Anonymous TheExpat April 28, 2013 12:39 AM  

To sound him out, one of the students made up a scenario about a professor who committed academic fraud, and asked Zeelenberg what he thought about the situation, without telling him it was hypothetical. “They should hang him from the highest tree” if the allegations were true, was Zeelenberg’s response, according to the student.

The students unknowingly(?) used a compliance principle that is similar to the Foot-in-the-door technique where getting the subject to agree to a lesser request increases the chances (opens the door) of them agreeing to a larger, similar request. By getting Zeelenberg to commit himself to the hypothetical, they backed him into a corner where his only choices were congruency or blatant hypocrisy.

Used consciously, this and other compliance techniques can be excellent Black Knighting strategies.

Anonymous BillB April 28, 2013 12:43 AM  

Without honest science there is no engineering. And there are honest scientists. They are few in number but they exist and attempt to find "truth". The first thing a real scientist does is to let the data lead them rather than manipulating the data to fit some mispreconceptions.

Engineers are not so brilliant that they can work without the benefit of scientific research in physics and chemistry. Scientists are the why people. Engineers take the why and figure out the what, that is the use of the science. I've watched numerous engineers attempt to feign scientific research, flailing and failing along the way.

The central purpose of the PhD is to learn how to separate one's expectations from what one discovers through research, to let the data lead thee.

Publish or perish forces those who are unwilling to stand up for honesty to lie, cheat, and steal to get ahead. Because of the many who fit that mould, those who honestly search after facts are pushed to the side.

Anonymous Mina April 28, 2013 1:08 AM  

Engineering is an immediate gratification science. What you designed and built works or it fails. Said function or failure is observable to every person who witnesses it.

Can't get more honest than that.

People who love immediate, honest feedback love engineering.

Anonymous Mina April 28, 2013 1:32 AM  

"Engineers are not so brilliant that they can work without the benefit of scientific research in physics and chemistry." - they are most times very dependent on good reliable data being available as design inputs. Without them dramatic failures like the Tacoma bridge can happen.

Bad data, unavailable data or data the engineers neglect to secure as part of their project can all be categorized under "did not have good reliable data" since they all will produce similar results.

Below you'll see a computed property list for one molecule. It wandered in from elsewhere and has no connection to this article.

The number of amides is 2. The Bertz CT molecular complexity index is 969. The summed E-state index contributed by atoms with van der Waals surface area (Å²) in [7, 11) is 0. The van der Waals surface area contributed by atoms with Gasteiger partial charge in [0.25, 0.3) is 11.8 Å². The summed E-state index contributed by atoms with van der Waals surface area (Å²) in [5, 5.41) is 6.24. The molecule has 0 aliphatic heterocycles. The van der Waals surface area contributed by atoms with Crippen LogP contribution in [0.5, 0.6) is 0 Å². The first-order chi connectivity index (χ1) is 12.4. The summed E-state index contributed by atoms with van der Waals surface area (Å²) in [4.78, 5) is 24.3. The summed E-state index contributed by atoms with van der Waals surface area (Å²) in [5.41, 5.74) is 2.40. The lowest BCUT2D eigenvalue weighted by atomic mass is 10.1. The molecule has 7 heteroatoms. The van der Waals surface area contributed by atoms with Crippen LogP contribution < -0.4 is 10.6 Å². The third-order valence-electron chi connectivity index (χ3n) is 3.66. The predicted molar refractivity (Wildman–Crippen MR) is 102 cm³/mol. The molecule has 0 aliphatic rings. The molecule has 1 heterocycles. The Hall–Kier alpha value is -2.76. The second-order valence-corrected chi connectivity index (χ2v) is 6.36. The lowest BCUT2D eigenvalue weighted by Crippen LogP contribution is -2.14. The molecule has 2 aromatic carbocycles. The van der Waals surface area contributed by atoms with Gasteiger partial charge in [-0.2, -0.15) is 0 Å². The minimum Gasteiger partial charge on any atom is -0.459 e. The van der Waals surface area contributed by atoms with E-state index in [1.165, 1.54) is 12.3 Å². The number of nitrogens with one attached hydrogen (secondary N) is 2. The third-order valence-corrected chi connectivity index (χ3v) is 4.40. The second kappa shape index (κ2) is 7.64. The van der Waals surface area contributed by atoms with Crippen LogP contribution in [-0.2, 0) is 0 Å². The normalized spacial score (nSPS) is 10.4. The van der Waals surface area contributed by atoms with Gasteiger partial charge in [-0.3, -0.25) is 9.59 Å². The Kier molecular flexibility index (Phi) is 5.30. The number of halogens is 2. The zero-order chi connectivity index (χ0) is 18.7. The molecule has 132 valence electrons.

As to that, engineers aren't really scientists but more the practical application of science.

Anonymous Mina April 28, 2013 1:41 AM  

Yes, but Galloping Gertie was a genuine case of "wow, we didn't know that happened!" The bridge was built with the best knowledge and standards at the time, but fluid dynamics was not well understood yet, and nobody knew such things as shedding eddies existed.

I'm not sure this is entirely correct. I can remember stories about bridges falling down from soldiers marching across them in the late 1770's/1800's due to the tempo and speed of their marching producing eigenvalues matching the bridges.

Found it: "Angers Bridge, also called the Basse-Chaîne Bridge, was a suspension bridge over the Maine River in Angers, France. It was designed by Joseph Chaley and Bordillon, and built between 1836 and 1839.[1] The bridge collapsed on April 16, 1850, while a battalion of French soldiers was marching across it, killing over 200 of them."
http://en.wikipedia.org/wiki/Angers_Bridge

So Galloping Gertie was probably less a case "we didn't know" and more a case of "neglected to gather all input data" ... categorized under "missing data" - Which produced predictable results and hopefully much embarrassment for the team who designed it.

Anonymous Mina April 28, 2013 2:07 AM  

My mistake. That was not the cause of the failure of the Tacoma Bridge. Fluid dynamics explains it, not natural frequency.

I always learn something new here.

Anonymous Jack Amok April 28, 2013 3:35 AM  

Mina,

Yes, Gertie was a genuine surprise. But even so, it was strong enough to handle the harmonic waves so long as they stayed aligned. What caused the failure was when a torsional flexing started, with the bridge not just bouncing up and down by twisting as well.

BillB,

Engineers are not so brilliant that they can work without the benefit of scientific research

Bullshit. The best scientists are engineers, whatever their paycheck says. They design and build equipment to perform experiments, and that equipment either works or they go back to the drawing board. "Scientists" who don't do engineering are just philosophers who can do math (and it seems the "Scientific Community" is hell-bent of getting rid of that requirement as well).

Anonymous Jack Amok April 28, 2013 3:42 AM